But it is there, where healing happens, where God ministers to us, Father, Son and Spirit.  It is there were marriages find their healing as well, and the example of faithfulness and yeah – intimacy.  It is there, in that relationship, that all relationships can find the peace that passes all understanding, that peace in which we find ourselves guarded and treasured by Jesus.


Who is more faithful to the faith? Wrong question!

Jesus Christ Crucifix

Jesus Christ Crucifix (Photo credit: Wikipedia)

Devotional Thought of the Day

8  Jesus Christ is the same yesterday, today, and forever. 9  Do not let all kinds of strange teachings lead you from the right way. It is good to receive inner strength from God’s grace, and not by obeying rules about foods; those who obey these rules have not been helped by themHebrews 13:8-9 (TEV) 

Although it seems a paradox, those who call themselves sons of the Church may often be precisely those who sow greater confusion.  (1)

I see a lot of confusion among the people of the church caused by those in the church today.  Matter of fact, the old cliche, “we’ve met the enemy and we are it!” may be at a epic high.  It doesn’t matter what denomination, what movement, what area, there is a battle who is more faithful.  In my denomination, the battle as to who is most faithful often is waged between those who want to abide by the old rules, the old ways and customs and methods of the church in its 1940’s-1950’s heyday, and those who define faithfulness as being tied to ourreach and mission.  We get convinced that only if we can find the right box, with the right walls, then God will bless us – because we are faithful. That God will cause the church to thrive because of our perfect liturgy, our our desire to see people know Christ.

And we lovk ourslves in a box…. Sometimes in fear, sometimes in frustration, sometimes just because we want and need a way to now we are okay with God.

It is ironic.  But then, as sinners, we are good about making it all about ourselves.

In other times, it was waged over music, or church governance or finances or any of a number of good and practical things.  We focus on concepts, on the theology, on the practice… and we forget about the content, the relationship.. to put it bluntly, what I see lacking the most in these battles, is our desire to know and make known the Lord who loves us.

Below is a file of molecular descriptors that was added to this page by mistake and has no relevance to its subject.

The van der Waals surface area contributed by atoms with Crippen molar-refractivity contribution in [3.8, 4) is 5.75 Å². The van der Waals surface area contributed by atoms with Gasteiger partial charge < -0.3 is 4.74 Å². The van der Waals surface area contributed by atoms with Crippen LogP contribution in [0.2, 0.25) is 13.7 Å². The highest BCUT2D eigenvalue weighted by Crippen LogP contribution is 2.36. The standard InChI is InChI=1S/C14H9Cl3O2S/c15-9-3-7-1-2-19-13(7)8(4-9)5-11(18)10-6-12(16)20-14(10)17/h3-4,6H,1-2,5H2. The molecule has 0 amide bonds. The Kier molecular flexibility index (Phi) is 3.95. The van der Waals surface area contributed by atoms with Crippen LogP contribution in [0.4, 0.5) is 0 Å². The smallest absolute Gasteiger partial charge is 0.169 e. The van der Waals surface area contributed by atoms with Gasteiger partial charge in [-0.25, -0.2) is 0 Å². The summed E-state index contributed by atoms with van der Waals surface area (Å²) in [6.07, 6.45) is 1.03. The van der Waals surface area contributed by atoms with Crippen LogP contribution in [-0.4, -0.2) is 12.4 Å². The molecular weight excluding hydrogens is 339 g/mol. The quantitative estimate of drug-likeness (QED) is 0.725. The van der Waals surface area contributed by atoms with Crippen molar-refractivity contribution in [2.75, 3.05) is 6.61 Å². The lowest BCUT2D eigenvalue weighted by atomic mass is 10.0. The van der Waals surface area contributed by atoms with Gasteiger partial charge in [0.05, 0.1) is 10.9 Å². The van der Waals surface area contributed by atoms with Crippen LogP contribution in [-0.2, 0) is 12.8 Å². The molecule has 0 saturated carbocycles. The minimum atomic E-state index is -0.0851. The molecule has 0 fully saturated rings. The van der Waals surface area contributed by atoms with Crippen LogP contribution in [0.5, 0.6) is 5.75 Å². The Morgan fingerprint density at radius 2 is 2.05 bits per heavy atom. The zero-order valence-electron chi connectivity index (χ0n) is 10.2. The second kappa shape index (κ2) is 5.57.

It’s time to cut through the confusion, its time to strip away both new ideas and old man-made requitements and just draw our strength from where it comes.  Hebrews says it is a gift of God, it is grace, it is walking each day in His presence, reveling in His mercy, depending on His faithfulness, trusting ourselves into His loving hands…confident of His faithfulness.

Seeing whatever happens as something He is working through, whether it is joyous or a cross, whether it is in abundancae …well… let me quote Paul

8  We are often troubled, but not crushed; sometimes in doubt, but never in despair; 9  there are many enemies, but we are never without a friend; and though badly hurt at times, we are not destroyed. 10  At all times we carry in our mortal bodies the death of Jesus, so that his life also may be seen in our bodies. 2 Corinthians 4:8-10 (TEV)

Here is the key that stops us from looking for affirmation of our faithfulness- because we don’t need it.  We have Christ.   We have a God who says, “you are my child, I have begotten you… dwell in my love.”

And when we do.. all sorts of interesting things happen…not that we’d notice… for our lives would be constantly praising Him… for His faithfulness.

So stop trying to prove your faithful, that your faithfulness is superior or more holy.. and just dwell in His presence, evjoy His love.. and adore Him..for He is our God, and we are His kids.


Escriva, Josemaria (2011-01-31). Furrow (Kindle Locations 1664-1665). Scepter Publishers. Kindle Edition.

Evangelical Catholicism Pt IV: Why have churches shrunk?

Discussion Thought of the Day: